Airlift During the Vietnam War

Tactical Airlift

The successful use of aircraft to transport people and cargo was an important achievement in World War II and again in the Korean War. During the Vietnam War, the U.S. Air Force’s role in hauling millions of tons of personnel, equipment, and supplies reinforced the necessity of air transport in wartime.

Versatile Aircraft

Airlift missions needed maneuverable aircraft that could drop cargo and fly at low altitudes.

The first airlift aircraft sent to Vietnam were C-47 Skytrains. In a range of diverse missions, they dropped Vietnamese paratroopers, conducted night flareship operations, and resupplied U.S. Army Special Forces.

Eventually, larger C-123 Providers replaced them. Originally scheduled for retirement, C-123s proved valuable because of their ability to land on short, rough fields. They were used in Vietnam from 1962-1970.

Beginning in 1965, the C-130 Hercules with its four turbo-prop engines, superior 15-ton payload, and its ability to rapidly offload palletized cargo dominated airlift operations in Vietnam. As ground combat increased, so did airlift requirements. C-130 aircraft and crews rotated into South Vietnam every few weeks from bases in the Philippines, Taiwan, Okinawa, and Japan.

In 1967, the U.S. Army-operated twin-engine C-7 Caribou fleet was transferred to the U.S. Air Force and assigned to the 483rd Tactical Airlift Wing at Cam Ranh Bay. Nicknamed the ‘bou, the C-7 could land on extremely short runways (1,000 feet) and maneuver at low altitudes and slow airspeeds. Its small payload capacity was offset by its value as an aircraft capable of airdrop operations in confined areas.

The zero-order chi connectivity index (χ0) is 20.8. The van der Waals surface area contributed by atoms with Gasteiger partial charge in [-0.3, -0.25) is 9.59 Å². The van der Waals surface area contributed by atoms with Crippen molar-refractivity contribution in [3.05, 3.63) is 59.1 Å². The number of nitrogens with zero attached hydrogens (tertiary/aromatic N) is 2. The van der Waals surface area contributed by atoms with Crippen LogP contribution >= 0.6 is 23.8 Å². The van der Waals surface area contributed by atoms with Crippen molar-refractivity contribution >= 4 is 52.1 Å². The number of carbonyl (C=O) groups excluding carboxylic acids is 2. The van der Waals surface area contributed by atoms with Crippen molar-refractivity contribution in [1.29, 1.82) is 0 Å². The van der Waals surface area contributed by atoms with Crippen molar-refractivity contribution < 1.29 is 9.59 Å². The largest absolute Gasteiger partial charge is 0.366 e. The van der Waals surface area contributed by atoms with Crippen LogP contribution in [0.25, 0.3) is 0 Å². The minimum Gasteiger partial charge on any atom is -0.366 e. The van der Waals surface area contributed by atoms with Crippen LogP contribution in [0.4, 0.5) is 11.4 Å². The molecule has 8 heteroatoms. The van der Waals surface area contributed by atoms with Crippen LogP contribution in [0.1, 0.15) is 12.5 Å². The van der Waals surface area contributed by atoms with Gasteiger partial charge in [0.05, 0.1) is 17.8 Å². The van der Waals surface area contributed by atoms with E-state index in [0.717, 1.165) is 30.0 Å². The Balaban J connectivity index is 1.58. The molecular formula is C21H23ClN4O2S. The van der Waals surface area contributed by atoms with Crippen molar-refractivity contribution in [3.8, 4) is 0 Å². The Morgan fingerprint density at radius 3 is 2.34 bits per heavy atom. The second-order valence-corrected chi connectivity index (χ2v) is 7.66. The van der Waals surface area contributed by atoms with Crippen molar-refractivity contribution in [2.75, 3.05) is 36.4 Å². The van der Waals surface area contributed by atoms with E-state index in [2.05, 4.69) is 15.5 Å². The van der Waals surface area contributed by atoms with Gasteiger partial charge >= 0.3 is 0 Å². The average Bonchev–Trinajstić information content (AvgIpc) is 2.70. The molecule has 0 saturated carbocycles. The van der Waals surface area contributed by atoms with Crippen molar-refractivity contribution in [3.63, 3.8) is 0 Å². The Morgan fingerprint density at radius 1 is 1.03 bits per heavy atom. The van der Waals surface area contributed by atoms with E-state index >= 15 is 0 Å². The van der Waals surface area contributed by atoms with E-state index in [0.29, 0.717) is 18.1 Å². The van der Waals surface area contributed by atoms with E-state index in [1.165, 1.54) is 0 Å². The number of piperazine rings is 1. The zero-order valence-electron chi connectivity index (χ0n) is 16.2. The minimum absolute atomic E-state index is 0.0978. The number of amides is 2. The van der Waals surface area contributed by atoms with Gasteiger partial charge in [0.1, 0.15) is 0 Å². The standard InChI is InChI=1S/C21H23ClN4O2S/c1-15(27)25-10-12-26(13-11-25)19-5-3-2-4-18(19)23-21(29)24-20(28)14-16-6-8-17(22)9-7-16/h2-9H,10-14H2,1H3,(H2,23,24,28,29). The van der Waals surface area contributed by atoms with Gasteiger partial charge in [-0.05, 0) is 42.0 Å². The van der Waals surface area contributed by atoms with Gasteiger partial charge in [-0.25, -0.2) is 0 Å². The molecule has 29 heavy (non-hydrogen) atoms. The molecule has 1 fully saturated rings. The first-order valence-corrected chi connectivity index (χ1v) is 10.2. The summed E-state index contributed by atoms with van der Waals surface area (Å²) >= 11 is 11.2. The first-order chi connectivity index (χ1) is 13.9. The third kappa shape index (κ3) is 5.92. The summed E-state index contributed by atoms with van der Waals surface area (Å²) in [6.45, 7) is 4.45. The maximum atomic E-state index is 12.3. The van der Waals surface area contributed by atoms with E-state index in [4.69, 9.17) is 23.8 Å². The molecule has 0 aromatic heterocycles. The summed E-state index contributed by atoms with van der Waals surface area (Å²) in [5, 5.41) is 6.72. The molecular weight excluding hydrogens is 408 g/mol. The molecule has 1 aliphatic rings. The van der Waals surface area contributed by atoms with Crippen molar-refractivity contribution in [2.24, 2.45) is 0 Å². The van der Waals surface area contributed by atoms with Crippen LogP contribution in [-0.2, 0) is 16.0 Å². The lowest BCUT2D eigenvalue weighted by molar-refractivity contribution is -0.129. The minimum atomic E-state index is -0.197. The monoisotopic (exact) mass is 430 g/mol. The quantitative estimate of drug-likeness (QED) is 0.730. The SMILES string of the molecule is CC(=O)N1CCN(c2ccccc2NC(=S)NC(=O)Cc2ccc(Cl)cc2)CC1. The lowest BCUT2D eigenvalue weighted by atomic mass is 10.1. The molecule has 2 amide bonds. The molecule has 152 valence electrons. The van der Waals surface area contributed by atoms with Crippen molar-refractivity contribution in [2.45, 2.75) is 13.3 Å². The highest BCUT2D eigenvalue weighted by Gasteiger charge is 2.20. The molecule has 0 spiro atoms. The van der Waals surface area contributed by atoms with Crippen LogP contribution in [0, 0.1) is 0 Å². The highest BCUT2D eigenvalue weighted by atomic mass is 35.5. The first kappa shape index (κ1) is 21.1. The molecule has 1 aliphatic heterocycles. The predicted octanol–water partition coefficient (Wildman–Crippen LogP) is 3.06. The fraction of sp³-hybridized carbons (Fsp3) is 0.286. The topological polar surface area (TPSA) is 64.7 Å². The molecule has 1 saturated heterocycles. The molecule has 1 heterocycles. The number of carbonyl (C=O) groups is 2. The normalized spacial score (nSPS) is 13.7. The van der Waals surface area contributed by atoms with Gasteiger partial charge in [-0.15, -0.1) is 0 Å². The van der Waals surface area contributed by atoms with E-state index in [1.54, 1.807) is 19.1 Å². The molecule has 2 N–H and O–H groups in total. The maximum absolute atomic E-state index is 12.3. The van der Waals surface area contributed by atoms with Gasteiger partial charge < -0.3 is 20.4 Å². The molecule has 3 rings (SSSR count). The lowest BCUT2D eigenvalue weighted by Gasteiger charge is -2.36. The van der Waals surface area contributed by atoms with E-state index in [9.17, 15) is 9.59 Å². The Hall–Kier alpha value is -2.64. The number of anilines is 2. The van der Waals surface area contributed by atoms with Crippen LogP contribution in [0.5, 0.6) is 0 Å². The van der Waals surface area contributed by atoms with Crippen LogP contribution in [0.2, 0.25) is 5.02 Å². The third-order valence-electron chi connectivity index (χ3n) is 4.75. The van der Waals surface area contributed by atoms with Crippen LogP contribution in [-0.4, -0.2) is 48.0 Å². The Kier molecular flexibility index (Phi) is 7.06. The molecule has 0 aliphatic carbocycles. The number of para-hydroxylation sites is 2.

Challenges

Many tactical airlift missions were anything but routine. Bad weather, mountainous or jungle terrain, enemy action, the condition of forward airstrips, crowded air space, and ground space congested with helicopters, trucks, and people all contributed to eventful missions.

Airlift crew training in the U.S. that was dependent on instrument flying proved inadequate for flight operations in Southeast Asia. Crews adapted quickly and learned to fly visually and under low ceilings when possible and to use their own wits and judgment.

Despite these challenges and more, the cargo was almost always delivered.

Auxiliary Roles

The versatility of airlift aircraft made them useful in other roles. In addition to aeromedical evacuations, these aircraft also flew rescue and reconnaissance missions; sprayed chemicals; and dropped psychological leaflets, flares, and explosives. Some of these missions required major aircraft modifications and were performed by specially trained personnel. Heavily armed AC-47 Spookies, AC-119 Shadows and Stingers, and AC-130 Spectres flew gunship missions.

Ingenuity and Innovation

Between 1962 and 1973 the USAF delivered more than seven million tons of passengers and cargo within South Vietnam. Airlift air and ground crews’ ingenuity and innovation in tactics, techniques, organization, and equipment ensured the successful accomplishment of the airlift mission. It is a testament to the skill and determination of those crews proving that the USAF’s greatest asset was and still is its people.

Strategic Airlift

As the large-scale deployment of military forces to South Vietnam began in 1965, the demand for strategic airlift increased. Slow ship movements and the lack of suitable roads, ports, and railways made using aircraft essential. Military Airlift Command (MAC) was given the job of transporting people and supplies from the United States to Southeast Asia.